Jan 3, '13
I am currently a LPN and work CTC for Hospice. I do patient visits on occasion PRN. I'm currently in the mobility program ( 4th semester) with hopes of becoming a RN CM for hospice after graduating August 2013!! Love hospice but not much to do for the LPN.
Jan 4, '13
In a previous hospice position, I worked regularly with LPNs who were "teamed" with RN CMs for delivery of care. These teams often managed the care of up to 20+ patients who often resided primarily in LTC/SNF/ALF environments. Their location decreased the travel time and made the care more consolidated and collaborative with the facility staff.
That model worked very well and allowed some visit flexibility that "unteamed" RN CMs often did not enjoy.
Jan 4, '13
I guess it's just different depending on the company!
Jan 4, '13
I work hospice but on a PRN basis, I do weekly visit and continuous care. I did used this as a full time job for nearly 2 years but when the census is low so are your visits. Some RNs don't want you in their territory because they don't want you to know what they are doing, I worked for a very laxed hospice and it was based on favoritism and who you know. I was offered full-time but declined. Its very limited and out company territory is very wide.. 60 miles in either direction from the office. I was going to get CHPN-LPN certification but why when I am one semester away from being an RN. Also in Ga its hard to get full time work most are going to RN-BSN for hospice just like the hospitals.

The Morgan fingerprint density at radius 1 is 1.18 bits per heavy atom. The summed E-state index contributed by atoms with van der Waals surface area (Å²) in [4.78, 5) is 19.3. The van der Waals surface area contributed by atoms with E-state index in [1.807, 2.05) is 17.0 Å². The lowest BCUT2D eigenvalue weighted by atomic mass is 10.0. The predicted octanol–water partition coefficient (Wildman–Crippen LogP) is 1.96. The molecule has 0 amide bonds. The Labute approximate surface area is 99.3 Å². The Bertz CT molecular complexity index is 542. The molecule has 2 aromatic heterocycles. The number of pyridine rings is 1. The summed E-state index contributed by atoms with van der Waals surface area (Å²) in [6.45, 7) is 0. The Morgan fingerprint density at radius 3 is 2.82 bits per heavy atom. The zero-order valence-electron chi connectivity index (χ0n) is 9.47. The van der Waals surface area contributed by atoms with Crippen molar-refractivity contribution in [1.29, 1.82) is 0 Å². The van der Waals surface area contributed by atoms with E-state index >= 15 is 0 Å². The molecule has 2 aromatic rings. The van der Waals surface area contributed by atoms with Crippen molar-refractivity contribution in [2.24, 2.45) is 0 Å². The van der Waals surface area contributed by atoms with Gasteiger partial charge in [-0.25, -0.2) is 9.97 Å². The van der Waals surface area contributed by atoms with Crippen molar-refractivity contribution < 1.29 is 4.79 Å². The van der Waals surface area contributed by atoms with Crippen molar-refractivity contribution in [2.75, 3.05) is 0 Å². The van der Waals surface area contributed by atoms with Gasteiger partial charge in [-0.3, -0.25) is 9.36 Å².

Jan 4, '13
It does vary from company to company, but the trend is to go to an all RN staff. The limitations imposed by federal and state law make it less attractive for agencies to hire LPN's. In the past, I did actually work with an LPN who essentially was doing case management, but everything he did had to be double checked and signed off by the RN, and this may have been stretching state law a bit. The question being asked is, why would an agency hire 2 nurses to do the work of one? He was the last LPN to be hired at that agency, which decided to go to an all RN staff. With ever more stringent standards coming from Medicare, agencies are discovering that they can get more "bang for their buck" by hiring RN's. Sure, there are still LPN's working in hospice, but as Medicare begins to focus on outcomes where previously they did not, there will be more and more nursing functions that require the credentials of an RN.
So, it's the writing on the wall. If you want a career in hospice nursing, it would be to your advantage to begin thinking about getting your RN license.
Jan 5, '13
I am currently 4th semester in the mobility program set to graduate August of this year!!! And that was my motivation. I want to continue with hospice and I agree with you 100% the only way to do so is to be a RN... and that's exactly why I'm where I am!!!
Jan 5, '13
Fantastic. I hope you do stick with hospice. It's a very special kind of nursing and the demand is only going to go up as baby boomers (I include myself in this one) age.